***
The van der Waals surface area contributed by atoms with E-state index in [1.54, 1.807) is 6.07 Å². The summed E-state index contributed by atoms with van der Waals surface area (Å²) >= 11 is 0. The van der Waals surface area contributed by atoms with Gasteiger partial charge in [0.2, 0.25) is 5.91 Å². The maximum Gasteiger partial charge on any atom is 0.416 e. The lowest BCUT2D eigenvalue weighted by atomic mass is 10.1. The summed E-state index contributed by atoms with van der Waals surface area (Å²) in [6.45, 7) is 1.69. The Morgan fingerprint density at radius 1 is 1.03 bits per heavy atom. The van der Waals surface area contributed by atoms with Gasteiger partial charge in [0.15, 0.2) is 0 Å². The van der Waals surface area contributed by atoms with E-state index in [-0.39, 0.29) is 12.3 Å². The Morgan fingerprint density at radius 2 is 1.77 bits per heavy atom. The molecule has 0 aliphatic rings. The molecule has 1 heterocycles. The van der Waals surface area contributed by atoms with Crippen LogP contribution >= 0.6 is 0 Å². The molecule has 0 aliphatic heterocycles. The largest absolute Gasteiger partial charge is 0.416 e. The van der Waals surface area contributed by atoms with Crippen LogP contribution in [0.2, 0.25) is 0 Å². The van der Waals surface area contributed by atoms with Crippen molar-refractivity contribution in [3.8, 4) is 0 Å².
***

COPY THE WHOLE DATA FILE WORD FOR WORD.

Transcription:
The van der Waals surface area contributed by atoms with E-state index in [1.54, 1.807) is 6.07 Å². The summed E-state index contributed by atoms with van der Waals surface area (Å²) >= 11 is 0. The van der Waals surface area contributed by atoms with Gasteiger partial charge in [0.2, 0.25) is 5.91 Å². The maximum Gasteiger partial charge on any atom is 0.416 e. The lowest BCUT2D eigenvalue weighted by atomic mass is 10.1. The summed E-state index contributed by atoms with van der Waals surface area (Å²) in [6.45, 7) is 1.69. The Morgan fingerprint density at radius 1 is 1.03 bits per heavy atom. The van der Waals surface area contributed by atoms with Gasteiger partial charge in [0.15, 0.2) is 0 Å². The van der Waals surface area contributed by atoms with E-state index in [-0.39, 0.29) is 12.3 Å². The Morgan fingerprint density at radius 2 is 1.77 bits per heavy atom. The molecule has 0 aliphatic rings. The molecule has 1 heterocycles. The van der Waals surface area contributed by atoms with Crippen LogP contribution >= 0.6 is 0 Å². The molecule has 0 aliphatic heterocycles. The largest absolute Gasteiger partial charge is 0.416 e. The van der Waals surface area contributed by atoms with Crippen LogP contribution in [0.2, 0.25) is 0 Å². The van der Waals surface area contributed by atoms with Crippen molar-refractivity contribution in [3.8, 4) is 0 Å².